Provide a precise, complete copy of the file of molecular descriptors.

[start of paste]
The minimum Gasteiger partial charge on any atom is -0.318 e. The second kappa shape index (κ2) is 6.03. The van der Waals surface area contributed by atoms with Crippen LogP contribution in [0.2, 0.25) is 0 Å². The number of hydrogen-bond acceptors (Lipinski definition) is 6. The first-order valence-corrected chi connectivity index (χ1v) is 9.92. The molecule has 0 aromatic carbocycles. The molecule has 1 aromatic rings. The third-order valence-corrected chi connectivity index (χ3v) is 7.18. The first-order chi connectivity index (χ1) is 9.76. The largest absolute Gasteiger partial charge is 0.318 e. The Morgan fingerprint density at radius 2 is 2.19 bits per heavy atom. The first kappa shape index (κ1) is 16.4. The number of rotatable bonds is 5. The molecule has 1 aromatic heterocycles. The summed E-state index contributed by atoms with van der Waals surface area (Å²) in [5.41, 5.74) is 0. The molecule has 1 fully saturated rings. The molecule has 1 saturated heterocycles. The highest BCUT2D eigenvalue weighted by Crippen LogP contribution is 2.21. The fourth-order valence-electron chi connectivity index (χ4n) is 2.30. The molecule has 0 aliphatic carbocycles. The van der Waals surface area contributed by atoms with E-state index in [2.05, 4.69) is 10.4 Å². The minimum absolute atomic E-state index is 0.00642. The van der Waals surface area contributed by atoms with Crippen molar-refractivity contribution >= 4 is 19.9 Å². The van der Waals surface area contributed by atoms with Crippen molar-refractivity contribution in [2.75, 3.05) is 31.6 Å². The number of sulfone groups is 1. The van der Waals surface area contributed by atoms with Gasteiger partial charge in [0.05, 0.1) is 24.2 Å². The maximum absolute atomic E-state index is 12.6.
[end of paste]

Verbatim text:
The minimum Gasteiger partial charge on any atom is -0.318 e. The second kappa shape index (κ2) is 6.03. The van der Waals surface area contributed by atoms with Crippen LogP contribution in [0.2, 0.25) is 0 Å². The number of hydrogen-bond acceptors (Lipinski definition) is 6. The first-order valence-corrected chi connectivity index (χ1v) is 9.92. The molecule has 0 aromatic carbocycles. The molecule has 1 aromatic rings. The third-order valence-corrected chi connectivity index (χ3v) is 7.18. The first-order chi connectivity index (χ1) is 9.76. The largest absolute Gasteiger partial charge is 0.318 e. The Morgan fingerprint density at radius 2 is 2.19 bits per heavy atom. The first kappa shape index (κ1) is 16.4. The number of rotatable bonds is 5. The molecule has 1 aromatic heterocycles. The summed E-state index contributed by atoms with van der Waals surface area (Å²) in [5.41, 5.74) is 0. The molecule has 1 fully saturated rings. The molecule has 1 saturated heterocycles. The highest BCUT2D eigenvalue weighted by Crippen LogP contribution is 2.21. The fourth-order valence-electron chi connectivity index (χ4n) is 2.30. The molecule has 0 aliphatic carbocycles. The van der Waals surface area contributed by atoms with E-state index in [2.05, 4.69) is 10.4 Å². The minimum absolute atomic E-state index is 0.00642. The van der Waals surface area contributed by atoms with Crippen molar-refractivity contribution >= 4 is 19.9 Å². The van der Waals surface area contributed by atoms with Crippen molar-refractivity contribution in [2.75, 3.05) is 31.6 Å². The number of sulfone groups is 1. The van der Waals surface area contributed by atoms with Gasteiger partial charge in [0.05, 0.1) is 24.2 Å². The maximum absolute atomic E-state index is 12.6.